Miguel Perez Jr. moved to Chicago from Mexico when he was 8-years-old. Perez, now 39, became a legal U.S. resident in 2001 but he has never obtained his citizenship, although he mistakenly believed he had.
Perez believed that taking an oath to protect the nation granted citizenship. He went on to serve two tours of duty in Afghanistan. During his time there, he suffered a brain injury from an explosion.
Because of the injury and being diagnosed with post-traumatic stress disorder, Perez found it difficult to find work back home. That’s when he turned to a life of crime selling drugs, and became addicted himself, according to WGN.
Perez was convicted of selling more than two pounds of cocaine in February 2010. He spent seven years in prison and the last year in an ICE facility in Wisconsin.
After losing an appeal last week, he is now scheduled to be deported back to Mexico. His family, including an 18-year-old daughter and 12-year-old son, both of whom are legal citizens, are worried that his life will be in danger if he is sent away.
“If you?re going to put your hand on your hearts every time at a game, you?re going to say thank you for your service and wear American flag lapel pins and you?re going to criticize football players for taking a knee during the national anthem, it seems that?s all superficial and false patriotism if you?re not caring about an actual military veteran,” said Perez’s attorney Chris Bergin.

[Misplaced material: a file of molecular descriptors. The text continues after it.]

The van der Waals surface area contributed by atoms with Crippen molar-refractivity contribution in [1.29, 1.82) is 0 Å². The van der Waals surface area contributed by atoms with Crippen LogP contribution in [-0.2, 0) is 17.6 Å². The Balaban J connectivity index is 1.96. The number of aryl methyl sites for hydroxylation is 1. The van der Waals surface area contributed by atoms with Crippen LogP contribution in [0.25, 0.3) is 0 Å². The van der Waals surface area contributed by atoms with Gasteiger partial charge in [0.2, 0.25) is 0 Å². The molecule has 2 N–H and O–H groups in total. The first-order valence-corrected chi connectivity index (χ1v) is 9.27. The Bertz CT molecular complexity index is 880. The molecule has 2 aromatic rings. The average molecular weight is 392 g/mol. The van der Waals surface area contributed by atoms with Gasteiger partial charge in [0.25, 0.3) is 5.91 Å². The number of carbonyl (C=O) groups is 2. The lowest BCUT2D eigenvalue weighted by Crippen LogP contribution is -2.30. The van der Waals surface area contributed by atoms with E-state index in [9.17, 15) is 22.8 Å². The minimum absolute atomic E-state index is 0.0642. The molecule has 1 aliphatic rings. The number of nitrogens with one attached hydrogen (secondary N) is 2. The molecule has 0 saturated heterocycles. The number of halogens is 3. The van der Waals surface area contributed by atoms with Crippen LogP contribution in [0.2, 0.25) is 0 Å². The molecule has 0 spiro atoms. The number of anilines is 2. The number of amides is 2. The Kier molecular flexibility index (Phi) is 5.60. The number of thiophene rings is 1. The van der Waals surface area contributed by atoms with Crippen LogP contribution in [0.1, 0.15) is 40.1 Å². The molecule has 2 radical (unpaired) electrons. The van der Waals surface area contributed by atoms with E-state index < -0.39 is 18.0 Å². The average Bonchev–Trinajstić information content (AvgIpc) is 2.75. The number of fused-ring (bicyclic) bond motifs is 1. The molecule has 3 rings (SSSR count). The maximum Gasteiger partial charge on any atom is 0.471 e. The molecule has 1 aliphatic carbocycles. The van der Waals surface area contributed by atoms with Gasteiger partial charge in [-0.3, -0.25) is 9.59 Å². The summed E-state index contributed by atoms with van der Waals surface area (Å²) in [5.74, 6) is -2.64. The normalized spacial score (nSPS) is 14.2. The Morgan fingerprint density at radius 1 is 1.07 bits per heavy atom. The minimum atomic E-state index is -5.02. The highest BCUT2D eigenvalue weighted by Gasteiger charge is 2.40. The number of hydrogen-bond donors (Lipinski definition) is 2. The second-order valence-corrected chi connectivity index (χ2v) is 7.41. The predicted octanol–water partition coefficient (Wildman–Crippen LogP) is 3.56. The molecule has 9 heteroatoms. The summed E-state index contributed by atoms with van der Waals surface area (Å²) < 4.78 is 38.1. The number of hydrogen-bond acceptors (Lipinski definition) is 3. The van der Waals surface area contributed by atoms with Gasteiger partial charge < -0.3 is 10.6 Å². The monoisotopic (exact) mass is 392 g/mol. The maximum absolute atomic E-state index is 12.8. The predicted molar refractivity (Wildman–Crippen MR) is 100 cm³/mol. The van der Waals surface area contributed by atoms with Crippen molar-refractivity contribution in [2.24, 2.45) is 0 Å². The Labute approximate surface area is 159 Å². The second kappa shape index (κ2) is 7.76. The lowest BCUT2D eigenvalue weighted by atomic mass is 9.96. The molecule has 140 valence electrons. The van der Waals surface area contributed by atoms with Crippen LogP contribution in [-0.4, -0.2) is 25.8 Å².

Perez even cited the United Nations Convention Against Torture, an international provision that prevents a nation from turning anyone away who may be in danger in another country. But the court’s just aren’t hearing it.
?Every step of the way we?ve tried to get somebody to be sympathetic and reasonable,? said Bergin.
Bergin is arguing that because of Perez’s injuries and PTSD, he should be allowed to stay in the US. He is also seeking retroactive citizenship to remedy the oversight from 2001.
“He defended this country, and the same system wants to throw him away like garbage,” Perez’s mother said through a translator. “It?s so sad for me to think if they send him back to Mexico he?d be just another statistic.”
According to the Department of Defense, there are approximately 18,700 legal permanent residents serving in the U.S. military. About 5,000 new recruits join every year.